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Egalitarianism -
A Sociological Perspective on Social Problems

There are various ways to view behaviours, values, attitudes, and even what we think we know, in order to explain why we people do what we do. For example, criminal behaviour has in the past been viewed from a genetic viewpoint, which implies that criminals are born criminals, and this viewpoint has been used to justify the total domination and control of the criminal classes (i.e. treating the children of criminals as criminals). Currently, and particularly so within democratic-capitalist societies, criminal behaviour and most other behaviour is largely viewed from a psychological perspective, which sees that individuals make choices about which motivations to follow, and therefore the individual is to blame for their own criminal behaviour. And this justifies our punishment of those individuals who have performed that crime. This psychological perspective is also favoured by most formal religions, where individuals are ultimately rewarded or punished in their afterlife for the way they lived their lives. In cultures that have less formal religions, the individual's criminal behaviour is often linked to the family and is said to cause the sickness, death, bad luck, etc. of other family members. In this scenario, crime is viewed from the perspective of the extended family, and the family's identity often becomes more important than the individual's identity, and this belief motivates the family to keep the behaviour of other individuals within the family, responsible and honest.

In these viewpoints, the society (including the conditions in which people live) is never regarded as the underlying cause of criminal behaviour, and therefore there is no reason to change the society, its laws, or the way in which things are done. But if the laws and policies within the society are really to blame, and we fail or refuse to accept these social problems as social problems, we can expect to see these social problems remaining within our society. The AEM views many continually reoccurring social problems, such as property crimes, addiction, (long-term) unemployment, poverty, aboriginal poverty, confidence scams, corruption, organised crime, black-markets, and even bad leadership as social problems that stem from the socially dysfunctional constitutions of capitalism and elitism in general. That is, if, as the AEM claims, all forms of elitism are invalid (and also extremely anti-social), social problems are bound to be created by it. The AEM agrees with Emile Durkheim (1858-1917), known as the father or sociology, who sees social problems, such as crime and suicide as indicators of a society that suffers from a lack of cohesion (i.e. a society in which individuals feel alienated from or by their society). The AEM claims that this lack of social cohesion will always exist while their is poverty and economic stratification in general. We also believe that the amount of social problems within a society is directly proportion to how socially dysfunctional a culture is. And because our capitalist society is riddled with these continual social problems, stress, and insecurity, we have to conclude that our contemporary democratic-capitalist society is extremely dysfunctional (as are all elitist societies).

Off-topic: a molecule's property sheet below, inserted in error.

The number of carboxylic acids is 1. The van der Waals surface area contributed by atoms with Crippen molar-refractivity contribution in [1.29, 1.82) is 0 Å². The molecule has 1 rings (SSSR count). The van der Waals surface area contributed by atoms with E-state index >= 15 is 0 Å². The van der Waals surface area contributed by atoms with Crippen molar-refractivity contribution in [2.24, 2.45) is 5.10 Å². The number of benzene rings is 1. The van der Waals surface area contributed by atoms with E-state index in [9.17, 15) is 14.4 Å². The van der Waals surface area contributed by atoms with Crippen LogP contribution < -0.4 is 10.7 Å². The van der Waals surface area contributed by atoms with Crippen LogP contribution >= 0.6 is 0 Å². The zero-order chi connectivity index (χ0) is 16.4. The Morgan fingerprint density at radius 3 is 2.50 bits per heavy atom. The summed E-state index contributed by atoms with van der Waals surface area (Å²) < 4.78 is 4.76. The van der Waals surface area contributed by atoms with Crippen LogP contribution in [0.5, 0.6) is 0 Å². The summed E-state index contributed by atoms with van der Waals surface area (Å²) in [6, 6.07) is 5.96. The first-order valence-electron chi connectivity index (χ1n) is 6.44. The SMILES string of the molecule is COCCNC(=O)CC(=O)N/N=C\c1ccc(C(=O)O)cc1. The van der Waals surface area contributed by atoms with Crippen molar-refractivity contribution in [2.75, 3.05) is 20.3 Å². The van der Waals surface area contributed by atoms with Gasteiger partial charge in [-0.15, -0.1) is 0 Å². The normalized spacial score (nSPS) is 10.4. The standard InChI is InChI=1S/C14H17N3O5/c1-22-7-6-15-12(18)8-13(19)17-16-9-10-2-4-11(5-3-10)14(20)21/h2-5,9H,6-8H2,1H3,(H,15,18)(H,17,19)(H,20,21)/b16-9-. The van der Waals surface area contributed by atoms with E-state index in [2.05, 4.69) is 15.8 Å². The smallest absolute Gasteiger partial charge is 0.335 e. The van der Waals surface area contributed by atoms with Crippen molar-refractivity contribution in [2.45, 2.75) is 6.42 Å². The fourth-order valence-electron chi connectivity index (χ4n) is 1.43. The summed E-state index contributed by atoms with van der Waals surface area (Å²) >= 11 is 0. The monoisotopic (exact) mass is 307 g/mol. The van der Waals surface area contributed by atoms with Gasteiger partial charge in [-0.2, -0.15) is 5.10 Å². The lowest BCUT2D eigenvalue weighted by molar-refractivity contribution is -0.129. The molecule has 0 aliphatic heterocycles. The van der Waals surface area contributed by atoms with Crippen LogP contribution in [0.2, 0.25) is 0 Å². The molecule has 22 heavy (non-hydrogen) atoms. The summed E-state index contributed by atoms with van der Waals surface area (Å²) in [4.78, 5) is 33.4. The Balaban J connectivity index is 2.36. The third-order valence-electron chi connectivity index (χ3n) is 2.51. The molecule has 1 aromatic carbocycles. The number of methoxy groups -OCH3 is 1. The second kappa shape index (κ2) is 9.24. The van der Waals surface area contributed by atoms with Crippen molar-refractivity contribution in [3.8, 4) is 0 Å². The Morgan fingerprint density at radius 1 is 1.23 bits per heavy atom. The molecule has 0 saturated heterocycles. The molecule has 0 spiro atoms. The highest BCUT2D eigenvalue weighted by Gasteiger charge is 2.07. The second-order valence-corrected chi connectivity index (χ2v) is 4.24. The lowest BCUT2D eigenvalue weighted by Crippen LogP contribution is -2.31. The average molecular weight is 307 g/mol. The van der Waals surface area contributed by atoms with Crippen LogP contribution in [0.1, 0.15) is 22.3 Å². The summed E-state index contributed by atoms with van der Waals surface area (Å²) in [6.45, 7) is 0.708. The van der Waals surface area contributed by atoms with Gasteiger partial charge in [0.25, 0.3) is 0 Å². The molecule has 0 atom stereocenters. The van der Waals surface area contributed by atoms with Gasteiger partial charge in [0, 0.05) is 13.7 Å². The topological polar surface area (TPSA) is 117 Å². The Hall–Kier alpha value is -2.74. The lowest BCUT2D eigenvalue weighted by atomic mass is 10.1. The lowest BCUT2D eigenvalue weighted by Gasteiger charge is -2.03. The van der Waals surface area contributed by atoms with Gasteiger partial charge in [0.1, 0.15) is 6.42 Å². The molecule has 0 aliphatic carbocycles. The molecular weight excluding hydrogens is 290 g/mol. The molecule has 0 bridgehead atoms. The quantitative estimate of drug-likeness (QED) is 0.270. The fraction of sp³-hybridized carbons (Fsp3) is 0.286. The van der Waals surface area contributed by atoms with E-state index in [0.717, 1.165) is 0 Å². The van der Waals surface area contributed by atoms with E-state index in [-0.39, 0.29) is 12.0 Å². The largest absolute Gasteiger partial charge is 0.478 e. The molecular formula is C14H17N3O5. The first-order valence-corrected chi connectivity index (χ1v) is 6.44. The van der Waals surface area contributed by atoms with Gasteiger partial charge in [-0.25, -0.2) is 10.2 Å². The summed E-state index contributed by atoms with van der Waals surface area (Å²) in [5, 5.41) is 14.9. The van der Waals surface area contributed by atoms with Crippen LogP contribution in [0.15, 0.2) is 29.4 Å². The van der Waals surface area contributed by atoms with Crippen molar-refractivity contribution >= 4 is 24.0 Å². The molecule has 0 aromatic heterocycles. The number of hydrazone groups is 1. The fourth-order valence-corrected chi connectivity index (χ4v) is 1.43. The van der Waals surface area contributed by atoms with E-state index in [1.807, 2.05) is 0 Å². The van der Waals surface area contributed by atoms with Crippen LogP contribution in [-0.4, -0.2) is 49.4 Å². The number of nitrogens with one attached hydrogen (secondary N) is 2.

By viewing social problems from a sociological perspective, we concern ourselves with changing our society and laws, and the way in which we handle social problems, so that we don't keep reproducing them. To do this is to be taking responsibility for what problems we, as a society, have created. And when we do truly take responsibility for our own social problems, we know that is inappropriate and abusive to be blaming or punishing those individuals who have become a part of these social problems. It would be more appropriate to blame and punish ourselves for doing this to these people. And when we do acknowledge our social problems as social problems, and therefore change what we do as a society, the reproduction of these social problems stops almost immediately.

However, stopping the reproduction of social problems does not always mean stopping social problems in there tracks. For example, in the AEM's Egalitarian society, we claim that we will stop the reproduction of unemployment (because the society's Egalitarian government is responsible for employing everyone), but that does not necessarily mean that there will be no unemployed people. It means that nobody who is already working and nobody entering the workforce will ever become unemployed. However, there are many wives for example who have never worked, and who had no intention of working, and we are not about to make them work as it is not their fault that they have become full-time housewives and have developed their existence and ambitions around this lifestyle (we also don't take money away from the rich, even though the rich are much greater economic burden upon the society than are the unemployed, but nobody talks much about that). So, the moral of the story is that while sociological solutions to social problems will serve to prevent many social problems from being reproduced, and while we try our best to make it as painless as possible for those people involved in these social problems, the process may take up to fifty years and more to completely rid our society of these social problems, but we do eventually rid ourselves of these problems (unlike our capitalist society). This is what taking responsibility, as a society, entails: putting up with the problem we have already created (and we have no right not to), knowing that it is diminishing each year. We have to be satisfied that we are not redeveloping them in each new generation.